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Thursday, May 17, 2018

A week and a half, school’s out



I know that, but it still came as a surprise when Laura announced it. She’s in charge of much of her summer, but I need to follow up on my commitment to find a personal safety program I can approve of. I need to get a grip on driving regulations, too, though I think my personal rule of “teenagers can’t drive teenagers” will suffice.



I had a one year checkup this week on my hearing aids. The fancy little bits of electronics replacing the pair lost on the red bus. I found a one year check up on the rest of me of interest too, at least to me. It’s a recap of what I don’t have back, and never will.

A sense of self. The me who had something to contribute. I read everything; I remembered it. I made sense of it. Conversation! I talked about what I read. I knew what I intended to say, and said it.

A body in time and space. Don’t think you can cast off twenty five pounds and not miss it! I didn’t have it to throw away. It’s what holds up your skin. I think of our old friend Mary Jane. She spent a month in the hospital getting a pig valve in her heart, “but one morning I got out of bed, just for them to weigh me, and I was a head to foot wrinkle!” Yep, that’s how it works.



The deep trough through my skull. Hair still won’t grow in it.



A job. Still bitter about this loss. So much income, present and future. I like money. This was taken away by small minded and stupidly obstinate people. I need to let it go. I can’t. On the other hand, I no longer give a rat’s ass. Like all else, it is what it is.

Every day remains on the calendar, to be dealt with. I used to stay in bed until three in the afternoon, when school was letting out. Now I get up at eight in the morning, like I have something to do. Occasionally I do.

Spring is coming on. I could go for the mail, except I picked it up on the way back from breakfast with Lynn. I would like to go out every day for breakfast, but I don’t have enough friends. Most of them still work.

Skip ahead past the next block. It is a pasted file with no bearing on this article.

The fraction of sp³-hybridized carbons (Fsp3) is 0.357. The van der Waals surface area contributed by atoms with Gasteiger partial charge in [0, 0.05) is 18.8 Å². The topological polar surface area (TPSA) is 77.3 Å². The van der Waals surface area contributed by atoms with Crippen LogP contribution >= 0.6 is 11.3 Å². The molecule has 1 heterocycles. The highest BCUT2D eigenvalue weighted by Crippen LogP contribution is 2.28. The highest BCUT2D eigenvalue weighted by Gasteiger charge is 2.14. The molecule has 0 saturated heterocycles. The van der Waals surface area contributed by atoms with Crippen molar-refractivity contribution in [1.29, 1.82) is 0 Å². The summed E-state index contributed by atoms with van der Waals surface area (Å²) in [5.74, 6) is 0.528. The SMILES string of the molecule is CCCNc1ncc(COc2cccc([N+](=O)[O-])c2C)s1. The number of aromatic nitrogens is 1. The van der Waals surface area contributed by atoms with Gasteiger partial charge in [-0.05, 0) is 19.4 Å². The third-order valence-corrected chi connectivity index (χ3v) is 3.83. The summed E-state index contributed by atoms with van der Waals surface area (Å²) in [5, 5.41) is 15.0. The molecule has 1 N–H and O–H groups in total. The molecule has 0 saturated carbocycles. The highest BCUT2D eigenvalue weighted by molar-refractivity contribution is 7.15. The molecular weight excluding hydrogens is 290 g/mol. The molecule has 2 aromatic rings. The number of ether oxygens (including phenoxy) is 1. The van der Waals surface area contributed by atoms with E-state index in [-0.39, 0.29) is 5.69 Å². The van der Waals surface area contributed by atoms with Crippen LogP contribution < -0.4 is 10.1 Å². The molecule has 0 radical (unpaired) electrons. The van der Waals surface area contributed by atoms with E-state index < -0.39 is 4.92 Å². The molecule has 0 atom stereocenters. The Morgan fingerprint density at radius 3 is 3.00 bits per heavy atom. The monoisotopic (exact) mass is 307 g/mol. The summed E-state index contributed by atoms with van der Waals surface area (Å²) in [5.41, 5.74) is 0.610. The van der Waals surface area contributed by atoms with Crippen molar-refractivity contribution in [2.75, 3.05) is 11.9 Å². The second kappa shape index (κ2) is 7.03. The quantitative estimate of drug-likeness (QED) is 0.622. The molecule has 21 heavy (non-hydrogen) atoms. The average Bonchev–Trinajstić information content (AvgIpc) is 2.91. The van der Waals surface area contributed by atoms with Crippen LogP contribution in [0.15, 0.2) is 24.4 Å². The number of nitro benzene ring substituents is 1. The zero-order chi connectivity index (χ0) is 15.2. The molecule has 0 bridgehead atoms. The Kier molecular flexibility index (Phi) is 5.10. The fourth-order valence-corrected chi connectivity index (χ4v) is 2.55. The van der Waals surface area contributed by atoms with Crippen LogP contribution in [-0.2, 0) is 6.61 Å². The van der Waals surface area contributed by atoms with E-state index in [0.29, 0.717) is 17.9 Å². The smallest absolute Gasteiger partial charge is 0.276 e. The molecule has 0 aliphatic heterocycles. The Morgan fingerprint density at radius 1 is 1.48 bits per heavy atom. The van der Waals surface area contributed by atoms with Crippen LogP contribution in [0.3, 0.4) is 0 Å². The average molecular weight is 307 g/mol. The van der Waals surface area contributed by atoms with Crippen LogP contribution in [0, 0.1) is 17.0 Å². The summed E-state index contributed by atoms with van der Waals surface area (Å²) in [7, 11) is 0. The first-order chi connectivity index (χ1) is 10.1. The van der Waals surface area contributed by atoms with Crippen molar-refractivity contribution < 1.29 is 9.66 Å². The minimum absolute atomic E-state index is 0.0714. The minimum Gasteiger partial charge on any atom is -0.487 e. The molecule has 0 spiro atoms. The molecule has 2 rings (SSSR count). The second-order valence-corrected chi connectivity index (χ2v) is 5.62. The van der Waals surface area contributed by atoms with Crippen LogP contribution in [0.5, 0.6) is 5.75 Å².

I need more friends. Too many of them died last fall, essentially at once. It’s damn hard to forge new relationships. There are strong words involved. “Forge,” for instance. Both parties need to put effort in. 

My friend Carol and I laughed about that a bit ago. She left winter behind, moving to South Carolina. She’s finding new friends hard to come by, too. “Acquaintances, yes. Friends? Well, it’s only been two years,” she says. “No one yet I would call in the middle of the night.” We laugh.



If only more loom parts would show up. I still can’t put on a warp!

27 comments:

  1. Hari OM
    Feeling the frustration coming off the page, Joanne... quite understandable. Sense of purpose is so important, over just about all else. Once that shuttle is properly flying, I hope the mood will shift a bit for you. Crikey, its nearly two years since we spent time together; so much between those dates!!! YAM xx

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  2. I wish i was your neighbour Joanne.

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  3. Frustration and aggravation...yes, I can hear it and feel it. I too wish I was your neighbour...but then...you'd probably get tired of me.

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  4. too bad we aren't closer I'd stop by to see what you are doing; I have acquaintances here but no real friends; I see why you grow mandevilla, it is so cheery. I throw myself into cooking, gardening and pottery.

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  5. WE have moved many times over the years (7?) and friends were left behind. I have new friends here, but I miss the old.

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  6. I admire your one foot in front of the other approach. Right now I need that attitude. When days and times are hard it helps to know you are not the only one feeling crappy.

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  7. 'It is what it is', are such sad words. Like 'life's like that' we never ever use them for days brimming with excitement, with energy, with joy. Or even contentment.
    Like everyone else I mourn that I live so far away from you.

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  8. I too hear your frustration but just know following you on your blog you are such an inspiration to myself and to many others. You have a can do attitude amongst many other admirable traits. I know it is hard when you feel you no longer can do but you still do so much! I've found as I get more limits over the years I have to be grateful for what I still can do and not what I can't. It is hard but it is part of the process of enjoying the life I have. I think your hair looks pretty good and thick. I don't see any bad patches even if you notice them yourself. As for forging friendships, I so agree with you. It is harder when one isn't working and going out to as many events and activities. I work at it very hard but find many others do not. Those friendships I'm learning to hold lightly and not work so hard. It means I have to find new ones with people who will put in some effort.

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  9. You've described retirement, whether planned or not, perfectly!
    And the teenager driving rule is life-saving.